Book podcasts, Part 4: KCRW’s Bookworm

In three previous posts I recommended some podcasts about books. Today I’d like to urge you to subscribe to KCRW radio station’s literary podcast, Bookworm – for links to an extensive archive of episodes click here. It is a NPR radio broadcast out of Santa Monica College, California.

 

Its website describes Bookworm as a purveyor of ‘intellectual, accessible, and provocative literary conversations’; it showcases writers of fiction and poetry and the works they’ve recently published, mostly from North America, but with a wide range from across the world as well, as I’ll indicate shortly.

 

Michael Silverblatt

Michael Silverblatt (photo from KCRW Bookworm website)

The genial host, Michael Silverblatt, is a rarity in literary broadcasting: before going on air  he reads (it seems all) that his interviewee has written, and clearly reads sensitively, attentively and with insight and intelligence. All of these qualities shine through in his conversations with the writers. He has a slow, pensive delivery in his interviewing style, and like Eleanor Wachtel of the CBC podcast Writers and Company, which I profiled recently, imbues his shows with a compelling blend of warmth, wit and perceptive, gently probing questioning that brings out intriguing responses from his guests, who clearly treat him with affection and respect. He has hosted this nationally syndicated radio programme since it started in 1989.

 

For an interesting interview with Mr Silverblatt earlier this month on the LA Review of Books broadcast, Radio Hour, in which he talked about how he developed his deceptively relaxed but rigorous interviewing style, some of his favourite guests, etc., there’s a link here.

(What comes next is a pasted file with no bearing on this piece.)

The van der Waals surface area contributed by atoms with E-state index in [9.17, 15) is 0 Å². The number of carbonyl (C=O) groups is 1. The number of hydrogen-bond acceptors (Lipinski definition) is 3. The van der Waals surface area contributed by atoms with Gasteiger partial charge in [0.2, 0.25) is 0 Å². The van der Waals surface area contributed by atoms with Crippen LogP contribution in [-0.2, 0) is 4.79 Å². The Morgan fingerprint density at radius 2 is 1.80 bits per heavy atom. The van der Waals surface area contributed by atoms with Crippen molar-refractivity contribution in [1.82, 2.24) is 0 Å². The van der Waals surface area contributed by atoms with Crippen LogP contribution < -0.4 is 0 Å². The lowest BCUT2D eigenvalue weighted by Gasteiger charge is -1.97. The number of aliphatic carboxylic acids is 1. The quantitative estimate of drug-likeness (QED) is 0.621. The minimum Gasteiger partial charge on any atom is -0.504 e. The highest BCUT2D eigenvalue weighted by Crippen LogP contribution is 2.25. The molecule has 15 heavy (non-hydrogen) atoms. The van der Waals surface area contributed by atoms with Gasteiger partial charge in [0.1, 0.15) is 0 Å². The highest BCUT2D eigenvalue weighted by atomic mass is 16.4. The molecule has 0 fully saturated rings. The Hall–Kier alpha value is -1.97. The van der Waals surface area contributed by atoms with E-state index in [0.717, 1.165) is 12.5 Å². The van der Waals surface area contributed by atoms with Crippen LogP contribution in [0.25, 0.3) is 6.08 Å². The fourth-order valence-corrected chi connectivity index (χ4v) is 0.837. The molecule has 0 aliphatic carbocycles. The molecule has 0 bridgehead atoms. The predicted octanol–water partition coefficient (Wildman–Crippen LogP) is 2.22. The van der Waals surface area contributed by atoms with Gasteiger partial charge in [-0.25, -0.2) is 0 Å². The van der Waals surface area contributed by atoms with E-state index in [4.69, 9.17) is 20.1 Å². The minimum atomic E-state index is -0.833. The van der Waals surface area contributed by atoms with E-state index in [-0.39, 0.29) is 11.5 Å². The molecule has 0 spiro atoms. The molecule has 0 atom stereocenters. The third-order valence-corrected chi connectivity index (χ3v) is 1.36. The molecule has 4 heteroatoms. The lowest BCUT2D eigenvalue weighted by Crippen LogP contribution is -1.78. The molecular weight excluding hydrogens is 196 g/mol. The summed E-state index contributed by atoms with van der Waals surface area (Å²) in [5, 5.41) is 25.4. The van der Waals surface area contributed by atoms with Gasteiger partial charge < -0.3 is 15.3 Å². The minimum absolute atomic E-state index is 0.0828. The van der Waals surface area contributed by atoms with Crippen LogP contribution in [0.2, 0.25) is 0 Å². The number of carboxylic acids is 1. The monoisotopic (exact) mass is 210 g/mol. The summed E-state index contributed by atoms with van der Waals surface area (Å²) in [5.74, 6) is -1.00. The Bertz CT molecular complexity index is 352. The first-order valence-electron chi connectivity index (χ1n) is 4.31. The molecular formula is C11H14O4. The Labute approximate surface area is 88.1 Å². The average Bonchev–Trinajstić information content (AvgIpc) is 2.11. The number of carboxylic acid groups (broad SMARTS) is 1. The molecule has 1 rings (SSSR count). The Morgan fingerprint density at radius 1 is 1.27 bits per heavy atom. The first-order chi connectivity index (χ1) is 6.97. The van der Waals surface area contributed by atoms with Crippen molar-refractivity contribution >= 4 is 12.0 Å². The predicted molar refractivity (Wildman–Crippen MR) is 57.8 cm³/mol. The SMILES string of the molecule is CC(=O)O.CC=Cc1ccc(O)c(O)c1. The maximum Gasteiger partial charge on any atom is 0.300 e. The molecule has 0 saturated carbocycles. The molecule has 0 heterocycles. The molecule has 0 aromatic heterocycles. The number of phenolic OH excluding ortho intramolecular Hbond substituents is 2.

A random selection from podcasts in recent months:

 

Maggie Nelson on her work of ‘auto-theory’, The Argonauts

Valeria Luiselli, Faces in the Crowd

Kazuo Ishiguro, The Buried Giant

Luis Alberto Urrea, Tijuana Book of the Dead (a collection of his poetry) and The Water Museum (short stories); back in Feb.-Mar. 2013 there was a two-part piece with him shortly after completing the second of his novels about a Mexican woman in America at the turn of the 20C: The Hummingbird’s Daughter and Queen of America

Richard Ford is one of my favourite writers of fiction; he was interviewed in Jan. this year on his fourth volume of Frank Buscombe novels, Let Me Be Frank With You (which I wrote about here). In June 2012 he was the subject of two brilliant episodes on his novel Canada.

Others that I’ve particularly enjoyed on the show include Colm Tóibín, Martin Amis, Ben Lerner, Sarah Waters, David Mitchell, and Kevin Birmingham (two excellent pieces on The Most Dangerous Book – his profile of the publication history of Joyce’s Ulysses).

László Krasznahorkai has appeared twice – the first interview was in July 2012, when he spoke about Satantango, the second in June 2014, on Seibo There Below.

I could go on: Margaret Attwood, George Saunders, Oliver Sacks, Cees Nooteboom (talking about his poetry), David Foster Wallace – just about every writer you’ve ever heard of has appeared – and several who were new to me, which is always good: I need to look out for Lydia Millet, Sjon and Yiyun Li, to name but a few who sounded intriguing on air.

I recommend this podcast wholeheartedly.

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